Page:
On Venezuelan television there is surprisingly little coverage of the protests, whilst the response of Maduro and other USP leaders has been to accuse the protesters of being “fascists” and working on behalf of the CIA, as well as the plutocratic president of Colombia, Juan Manuel Santos. No doubt there are some such elements, and the right is doubtless trying destabilise the country. Nevertheless, the support base of the Bolivarian revolution is being hollowed out because of the government’s own actions.
The Venezuelan military has grown increasingly influential and powerful, as its officer class has become ever more integrated into the regime. The interior minister, Miguel Rodríguez Torres, sent a battalion of paratroopers into the border region of Tachira in response to the protests there, turning the area into what some have described as a “free-fire zone”.6
There has been a lot of criticism on the left of the Human Rights Watch report which lays out in 200 pages of detail the political discrimination, the undermining of the courts, the curtailment of the media and organised labour under Chávez.7 A list of distinguished academics got in on the act, excusing the government from criticism as far as they could.8 No doubt Human Rights Watch is influenced by US and western interests, as are Amnesty International and other NGOs. But that does not mean we can ignore the reality of repression just because Chávez called himself a 21st century socialist.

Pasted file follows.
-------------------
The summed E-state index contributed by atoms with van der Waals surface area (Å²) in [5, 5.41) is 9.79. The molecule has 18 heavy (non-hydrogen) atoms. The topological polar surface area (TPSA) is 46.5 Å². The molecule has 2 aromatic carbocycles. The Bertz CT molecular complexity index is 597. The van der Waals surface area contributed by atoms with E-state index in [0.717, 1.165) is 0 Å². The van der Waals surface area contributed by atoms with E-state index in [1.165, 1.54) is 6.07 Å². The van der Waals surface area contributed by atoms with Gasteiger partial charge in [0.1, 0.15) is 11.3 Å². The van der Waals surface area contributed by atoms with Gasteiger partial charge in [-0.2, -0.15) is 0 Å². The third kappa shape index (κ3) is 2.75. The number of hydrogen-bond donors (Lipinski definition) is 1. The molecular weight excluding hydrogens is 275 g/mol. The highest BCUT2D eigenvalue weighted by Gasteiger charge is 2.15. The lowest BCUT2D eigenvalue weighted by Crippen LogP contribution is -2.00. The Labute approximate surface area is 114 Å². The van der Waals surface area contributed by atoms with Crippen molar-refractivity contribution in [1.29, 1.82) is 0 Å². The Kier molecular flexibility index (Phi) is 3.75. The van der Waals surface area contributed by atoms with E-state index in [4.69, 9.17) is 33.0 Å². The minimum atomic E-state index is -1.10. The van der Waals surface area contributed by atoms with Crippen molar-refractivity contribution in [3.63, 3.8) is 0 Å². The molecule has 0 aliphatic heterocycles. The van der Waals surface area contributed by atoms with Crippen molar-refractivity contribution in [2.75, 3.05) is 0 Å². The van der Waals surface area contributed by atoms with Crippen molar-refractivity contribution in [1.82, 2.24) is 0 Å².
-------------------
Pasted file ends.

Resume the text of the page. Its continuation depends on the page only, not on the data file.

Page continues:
What about the attitude of the left in Britain to the Venezuelan government? It has varied from the supine to the faintly critical over the last week, warning of the danger of a rightwing takeover, jeopardising the gains made by the poor over the last decade and a half.
Socialist Action has been the most fawning, repeating Maduro almost word for word. Its February 13 statement focuses on a condemnation of the “extreme right wing” (a phrase used over and over again) for seeking a salida (ousting) of the legitimate government. The statement offers “unconditional support for president Maduro”. There is not even a hint that there could be legitimate grievances at play.
SA makes no criticism whatsoever of the shooting of protesters. The statement mentions two deaths and 23 injuries, but justifies this by parroting Maduro’s line that we are seeing a repeat of the rightwing provocations of 2002. The statement condemns violence only from the right, and not from the military.9
Socialist Worker’s comment appears under the headline, “Old rulers see chance for revenge”, but it too does not mention the deaths caused by the military, or the strikes and protests of the poor, except those in support of the government. It briefly mentions that there may be some issues with corruption and shortages, but ends on the basic loyalty of the poor to the regime and that “real solutions to the real problems they face are the only way to guarantee that the old order will never return”.10
No, what is needed is working class political independence. That, of course, does not mean joining with the right and those who wish to bring about another coup. No, it is perfectly possible to fight the right today, in order to fight the Chávista state bureaucracy tomorrow.
1. The Guardian October 4 2012.
6. The Guardian February 21.
10. Socialist Worker February 25.